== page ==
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Hispanic American Historical Review 83.4 (2003) 769-771

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Right-Wing Women in Chile: Feminine Power and the Struggle against Allende, 1964-1973 . By Margaret Power. University Park: Pennsylvania State University Press, 2002. Photographs. Illustrations. Maps. Tables. Appendixes. Bibliography. Index. xxii, 311 pp. Cloth, $65.00. Paper, $25.00.

Women's critical role in the 1973 ousting of Salvador Allende has long been recognized, but their actions, motivations for participation, and foreign ties remained obscure. Many believed that only privileged women, manipulated by rightist men, mobilized against Allende's government, but Margaret Power's examination of the gendered aspects of rightist political participation and electoral campaigns answers these questions and dispels the myths.

In the nineteenth century, women pressed for suffrage in order to protect the church against liberal anticlericalism. Once women attained the right to vote, they were mobilized by rightists attempting to attract a popular base. The 1964 electoral alliance between the rightist Partido Nacional (PN) and the centrist Christian Democrats [End Page 769] (PDC) used the "Scare Campaign"—convincing women that a leftist victory would mean destruction of the family—to help defeat Allende. The PN used this strategy again in 1970, but Allende won the three-way race. Power demonstrates that the United States covertly supported the "Scare Campaign" and Chilean rightist women. The United States had already encouraged both Operation Peter Pan, which sent the children of anti-Castro Cubans to the United States, and the women's mobilization against Brazilian president João Goulart. These campaigns' tactics and rhetoric about gender and the family heralded those of Chilean activists.

PN women were among the first to denounce Allende's triumph. They joined with women of the PDC and other opposition groups to organize the famous March of the Empty Pots and Pans to protest Fidel Castro's visit in December 1971. In early 1972 they created Poder Femenino (PF), which demonstrated and petitioned against the government, aided the striking copper miners of El Teniente, and helped meld the anti-Allende forces agitating in favor of a military coup. Observers have assumed that PF members spurred military officers into action by questioning their manhood, but Power suggests that their actions may have been part of an opposition plan to legitimize a golpe that was in the works. In fact, PF had already weakened Chilean democracy by denigrating politics and exalting its "apolitical" role. The military regime it helped bring to power disbanded PF because it had accomplished its mission and represented an autonomy that the generals did not want women to exercise.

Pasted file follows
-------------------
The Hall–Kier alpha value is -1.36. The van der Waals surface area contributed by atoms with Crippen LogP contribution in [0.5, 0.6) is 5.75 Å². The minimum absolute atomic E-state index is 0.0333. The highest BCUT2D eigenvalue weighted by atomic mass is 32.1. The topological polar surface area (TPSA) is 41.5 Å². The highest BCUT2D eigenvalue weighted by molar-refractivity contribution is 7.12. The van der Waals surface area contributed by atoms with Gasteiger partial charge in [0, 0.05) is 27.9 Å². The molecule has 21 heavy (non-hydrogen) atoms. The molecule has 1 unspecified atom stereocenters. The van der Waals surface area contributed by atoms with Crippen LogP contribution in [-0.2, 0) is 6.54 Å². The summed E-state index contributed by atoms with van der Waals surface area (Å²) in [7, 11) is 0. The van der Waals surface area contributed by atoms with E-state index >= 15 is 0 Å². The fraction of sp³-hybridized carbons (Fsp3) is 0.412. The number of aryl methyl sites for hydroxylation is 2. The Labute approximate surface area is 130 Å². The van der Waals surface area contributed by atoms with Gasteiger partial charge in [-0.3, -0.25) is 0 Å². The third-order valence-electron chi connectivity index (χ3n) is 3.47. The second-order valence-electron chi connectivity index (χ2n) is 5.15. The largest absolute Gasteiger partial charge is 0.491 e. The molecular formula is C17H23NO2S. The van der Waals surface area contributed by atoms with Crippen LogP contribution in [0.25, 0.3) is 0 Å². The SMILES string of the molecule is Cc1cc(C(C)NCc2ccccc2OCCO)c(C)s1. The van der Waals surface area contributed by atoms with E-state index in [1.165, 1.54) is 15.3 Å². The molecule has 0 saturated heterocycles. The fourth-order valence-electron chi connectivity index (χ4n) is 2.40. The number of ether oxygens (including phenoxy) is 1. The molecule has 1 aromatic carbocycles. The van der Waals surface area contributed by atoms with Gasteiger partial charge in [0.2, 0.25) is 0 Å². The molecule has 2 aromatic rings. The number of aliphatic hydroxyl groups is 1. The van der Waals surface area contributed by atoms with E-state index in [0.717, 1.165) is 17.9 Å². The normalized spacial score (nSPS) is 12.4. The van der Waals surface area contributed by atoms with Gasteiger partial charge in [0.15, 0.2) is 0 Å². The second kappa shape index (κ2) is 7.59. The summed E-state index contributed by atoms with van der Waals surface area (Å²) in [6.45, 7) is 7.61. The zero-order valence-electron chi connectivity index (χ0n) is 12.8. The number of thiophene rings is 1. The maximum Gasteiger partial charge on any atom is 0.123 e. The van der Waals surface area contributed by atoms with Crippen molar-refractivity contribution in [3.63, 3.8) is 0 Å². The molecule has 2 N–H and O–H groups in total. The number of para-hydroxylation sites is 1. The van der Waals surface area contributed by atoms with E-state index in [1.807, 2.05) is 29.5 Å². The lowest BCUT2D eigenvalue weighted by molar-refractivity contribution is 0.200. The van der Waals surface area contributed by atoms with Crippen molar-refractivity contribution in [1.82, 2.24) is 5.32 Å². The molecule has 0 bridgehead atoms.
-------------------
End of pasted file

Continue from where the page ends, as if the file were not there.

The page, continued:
PF insisted that women could "transcend class" (p. 172) to unite the nation. Indeed, it recruited some lower-class women, partly through the Centros de Madres established in impoverished communities by the Frei administration. Many poor women agreed that Unidad Popular policies kept them from feeding their families and joined the anti-Allende cause. Yet upper-class prerogatives and assumptions infused PF: its affluent members equated the national interest with their class interests, and they relied on their telephones, servants, cars, and access to money and powerful men to push forward their agenda. The gold pots-and-pans pins of elite anti-Allende activists distinguished them from the less-privileged women who wore copper pins. It is telling that wealthy PF members could supply Power with names of their upper- and middle-class colleagues but could not recall the names of working-class ones.

PF shared many characteristics with rightist women in other Latin American countries and time periods. Most such groups have presented themselves as apolitical mothers motivated by the desire to protect their families against leftist assault. They defended existing gender roles, although their activities may have subtly challenged them. Leftists have claimed that rightist men manipulate their female allies, ignoring the possibilities of women's agency and the genuine appeal of right-wing platforms. Some rightist movements have recruited women to help them attract a multiclass following. Rightist women have also cited Catholicism as a motive, yet religion did not influence PF...


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